Gangs ran riot on the streets of Glasgow in the 1930's.


Believed to be the site of a former leper colony, Glasgow’s most deprived district, ‘The Gorbals’ lies on the south bank of the Clyde, close to the city centre. Towards the end of the 18th century, it was redesigned to be an elegant residential neighbourhood for the Protestant middle classes. But then there was a mass immigration of Highlanders, Europeans and most problematically, Catholic Irish migrants. The first gang activity was recorded around this time. Their weapon of choice was the simple stone.
As the mansions of the middle classes became the tenements of the working classes, landlords let standards slide. By the 1920s, it was, quite simply, a slum where one in three was jobless.
Worse, religious rivalries ripped the city apart geographically and most infamously, along football lines. In the East were the Catholic, Celtic supporters, and in the West, the Protestants and Rangers supporters.
When the worldwide Great Depression hit in 1929, Glasgow, already suffering, went down for the count. The gangs ran riot. They recruited from the all too numerous unemployed. There were six times as many gangs in Glasgow as in London. And the drunks, the doorstep lenders and the penny prostitutes, then witnessed a new type of gang emerge:

In 1934, Alexander McArthur an alcoholic, unemployed baker sent some writing to a publisher. His graphic descriptions of 800 strong gang wars settled with the slash of a razor led to a tabloid journalist joining him. Together they wrote the seminal novel, ‘No Mean City’. Its title came from the Bible. The story was fictional. But it’s tale of the bloody rise of Johnnie Stark, and his crowning as ‘Razor King’ of a Gorbals gang, was straight from the streets.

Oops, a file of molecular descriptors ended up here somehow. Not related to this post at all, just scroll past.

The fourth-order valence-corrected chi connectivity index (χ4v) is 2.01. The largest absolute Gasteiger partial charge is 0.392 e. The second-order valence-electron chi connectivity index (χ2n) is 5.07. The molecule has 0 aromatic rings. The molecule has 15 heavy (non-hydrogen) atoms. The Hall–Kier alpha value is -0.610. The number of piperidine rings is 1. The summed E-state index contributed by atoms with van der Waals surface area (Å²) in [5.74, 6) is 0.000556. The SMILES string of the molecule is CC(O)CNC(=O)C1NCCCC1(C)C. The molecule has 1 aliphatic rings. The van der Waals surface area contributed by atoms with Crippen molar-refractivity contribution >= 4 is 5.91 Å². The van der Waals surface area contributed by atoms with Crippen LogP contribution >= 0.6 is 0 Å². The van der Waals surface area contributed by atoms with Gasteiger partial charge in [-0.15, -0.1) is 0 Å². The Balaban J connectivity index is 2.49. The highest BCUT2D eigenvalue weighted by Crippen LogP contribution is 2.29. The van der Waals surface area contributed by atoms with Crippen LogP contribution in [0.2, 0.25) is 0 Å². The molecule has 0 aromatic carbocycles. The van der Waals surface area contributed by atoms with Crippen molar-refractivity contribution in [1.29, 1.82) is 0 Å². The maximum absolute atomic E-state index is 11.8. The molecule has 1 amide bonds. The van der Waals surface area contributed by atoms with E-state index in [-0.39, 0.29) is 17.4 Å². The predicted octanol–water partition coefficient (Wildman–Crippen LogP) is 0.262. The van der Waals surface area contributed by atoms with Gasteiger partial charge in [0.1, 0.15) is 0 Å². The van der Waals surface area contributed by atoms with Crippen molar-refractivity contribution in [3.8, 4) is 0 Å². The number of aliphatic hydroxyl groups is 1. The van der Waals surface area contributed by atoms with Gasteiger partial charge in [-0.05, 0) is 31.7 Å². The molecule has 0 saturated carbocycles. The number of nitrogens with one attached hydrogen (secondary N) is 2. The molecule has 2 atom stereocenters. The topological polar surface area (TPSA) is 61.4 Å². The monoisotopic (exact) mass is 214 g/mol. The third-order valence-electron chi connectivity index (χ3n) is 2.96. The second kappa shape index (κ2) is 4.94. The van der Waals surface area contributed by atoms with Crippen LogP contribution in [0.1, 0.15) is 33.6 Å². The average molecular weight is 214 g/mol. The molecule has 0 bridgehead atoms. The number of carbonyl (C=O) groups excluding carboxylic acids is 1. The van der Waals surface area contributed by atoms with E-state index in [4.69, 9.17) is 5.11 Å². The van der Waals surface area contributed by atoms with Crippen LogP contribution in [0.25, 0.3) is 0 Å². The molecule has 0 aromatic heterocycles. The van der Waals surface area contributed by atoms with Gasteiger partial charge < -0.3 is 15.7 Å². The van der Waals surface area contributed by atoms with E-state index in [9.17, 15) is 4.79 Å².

The book’s sex and violence meant it was banned from Glasgow bookshops but it became a national bestseller. Its author, however, drank away his royalties, and then downed a bottle of disinfectant, before trying to drown himself. He survived both the bottle and the drowning and was found unconscious. He died soon after. His funeral was attended by just two people. Both were reporters.
By the time he died, however, the ‘Glasgow hard man’ image had been well and truly born. And the razor gangs he had recorded would become inextricably linked with the image of his home city.